10. Branko Milanovic, 2003. "The Two Faces Of Globalization: Against Globalization As We Know It," Development and Comp Systems 0303007, EconWPA.
  11. Branko Milanovic, 2005. "The Modern World: The effect of democracy, colonialism and war on economic growth 1820-2000," Development and Comp Systems 0509002, EconWPA.
  12. Giovanni Federico, 2005. "Introduction to Feeding the World: An Economic History of World Agriculture, 1800-2000
    [Feeding the World: An Economic History of World Agriculture, 1800-2000]
    ," Introductory Chapters, Princeton University Press.
  13. Milanovic, Branko, 2002. "Can we discern the effect of globalization on income distribution? evidence from household budget surveys," Policy Research Working Paper Series 2876, The World Bank.
  14. Jagdish N. Bhagwati, 2004. "In Defense of Globalization: It Has a Human Face," Rivista di Politica Economica, SIPI Spa, vol. 94(6), pages 9-20, November-.
  15. Steve Dowrick & Muhammad Akmal, 2005. "Contradictory Trends In Global Income Inequality: A Tale Of Two Biases ," Review of Income and Wealth, International Association for Research in Income and Wealth, vol. 51(2), pages 201-229, 06.
  16. Federico, Giovanni, 2002. "The world economy 0 2000 AD: A review article," European Review of Economic History, Cambridge University Press, vol. 6(01), pages 111-120, April.
  17. McCloskey, Deirdre Nansen, 2009. "Bourgeois dignity and liberty: Why economics can’t explain the modern world," MPRA Paper 16805, University Library of Munich, Germany.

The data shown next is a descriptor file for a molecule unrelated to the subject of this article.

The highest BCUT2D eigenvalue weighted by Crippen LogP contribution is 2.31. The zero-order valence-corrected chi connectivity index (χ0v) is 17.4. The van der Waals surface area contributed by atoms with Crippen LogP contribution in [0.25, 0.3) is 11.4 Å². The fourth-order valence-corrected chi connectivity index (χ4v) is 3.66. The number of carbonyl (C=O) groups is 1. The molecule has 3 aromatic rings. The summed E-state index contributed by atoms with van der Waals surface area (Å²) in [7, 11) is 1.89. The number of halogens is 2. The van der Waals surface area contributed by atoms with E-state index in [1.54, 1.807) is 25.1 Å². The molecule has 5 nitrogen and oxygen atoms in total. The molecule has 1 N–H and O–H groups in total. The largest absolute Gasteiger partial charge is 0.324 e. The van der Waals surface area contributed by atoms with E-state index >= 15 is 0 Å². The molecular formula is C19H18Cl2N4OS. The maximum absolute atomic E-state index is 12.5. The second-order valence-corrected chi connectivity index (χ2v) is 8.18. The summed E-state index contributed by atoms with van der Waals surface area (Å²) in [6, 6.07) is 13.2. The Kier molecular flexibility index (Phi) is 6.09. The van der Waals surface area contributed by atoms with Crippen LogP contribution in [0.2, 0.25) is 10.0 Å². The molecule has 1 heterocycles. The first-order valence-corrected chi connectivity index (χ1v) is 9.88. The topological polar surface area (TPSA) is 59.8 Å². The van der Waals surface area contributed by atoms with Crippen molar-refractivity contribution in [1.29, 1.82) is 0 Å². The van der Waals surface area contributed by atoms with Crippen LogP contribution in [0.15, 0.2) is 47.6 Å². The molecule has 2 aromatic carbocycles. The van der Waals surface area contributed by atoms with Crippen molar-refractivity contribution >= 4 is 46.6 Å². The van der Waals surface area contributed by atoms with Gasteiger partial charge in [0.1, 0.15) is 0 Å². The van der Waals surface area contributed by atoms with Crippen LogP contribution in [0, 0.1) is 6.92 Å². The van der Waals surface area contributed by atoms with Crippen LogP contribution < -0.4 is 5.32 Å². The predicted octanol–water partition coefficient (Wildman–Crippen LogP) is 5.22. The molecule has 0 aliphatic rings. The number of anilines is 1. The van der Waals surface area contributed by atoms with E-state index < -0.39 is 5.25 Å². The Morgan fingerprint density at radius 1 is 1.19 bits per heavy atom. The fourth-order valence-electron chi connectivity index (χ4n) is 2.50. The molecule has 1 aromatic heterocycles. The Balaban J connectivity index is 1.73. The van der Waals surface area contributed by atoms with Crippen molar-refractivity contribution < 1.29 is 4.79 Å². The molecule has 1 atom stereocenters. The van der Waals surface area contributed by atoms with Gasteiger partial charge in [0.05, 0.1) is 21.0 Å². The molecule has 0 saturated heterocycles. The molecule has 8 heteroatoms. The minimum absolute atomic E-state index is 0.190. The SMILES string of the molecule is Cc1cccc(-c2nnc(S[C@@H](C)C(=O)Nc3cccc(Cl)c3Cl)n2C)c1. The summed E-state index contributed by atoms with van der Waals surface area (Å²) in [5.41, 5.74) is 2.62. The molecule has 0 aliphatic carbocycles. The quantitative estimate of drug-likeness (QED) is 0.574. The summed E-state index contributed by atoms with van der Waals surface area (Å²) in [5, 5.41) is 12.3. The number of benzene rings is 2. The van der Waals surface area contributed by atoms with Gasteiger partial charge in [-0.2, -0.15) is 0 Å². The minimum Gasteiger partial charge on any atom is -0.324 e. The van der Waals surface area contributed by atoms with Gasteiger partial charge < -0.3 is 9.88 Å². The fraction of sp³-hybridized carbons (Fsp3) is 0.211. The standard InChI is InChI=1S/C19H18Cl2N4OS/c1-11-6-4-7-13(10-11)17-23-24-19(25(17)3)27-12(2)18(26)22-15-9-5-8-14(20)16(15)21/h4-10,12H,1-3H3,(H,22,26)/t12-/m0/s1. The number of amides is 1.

18. Milanovic, Branko, 2007. "An even higher global inequality than previously thought," MPRA Paper 6676, University Library of Munich, Germany.
Full references (including those not matched with items on IDEAS)

This item is not listed on Wikipedia, on a reading list or among the top items on IDEAS.

When requesting a correction, please mention this item's handle: RePEc:liu:liucej:v:7:y:2010:i:2:p:469-501. See general information about how to correct material in RePEc.

For technical questions regarding this item, or to correct its authors, title, abstract, bibliographic or download information, contact: (Piero Cavaleri)

If you have authored this item and are not yet registered with RePEc, we encourage you to do it here. This allows to link your profile to this item. It also allows you to accept potential citations to this item that we are uncertain about.

If references are entirely missing, you can add them using this form.

If the full references list an item that is present in RePEc, but the system did not link to it, you can help with this form.

If you know of missing items citing this one, you can help us creating those links by adding the relevant references in the same way as above, for each refering item. If you are a registered author of this item, you may also want to check the "citations" tab in your profile, as there may be some citations waiting for confirmation.

Please note that corrections may take a couple of weeks to filter through the various RePEc services.

This information is provided to you by IDEAS at the Research Division of the Federal Reserve Bank of St. Louis using RePEc data.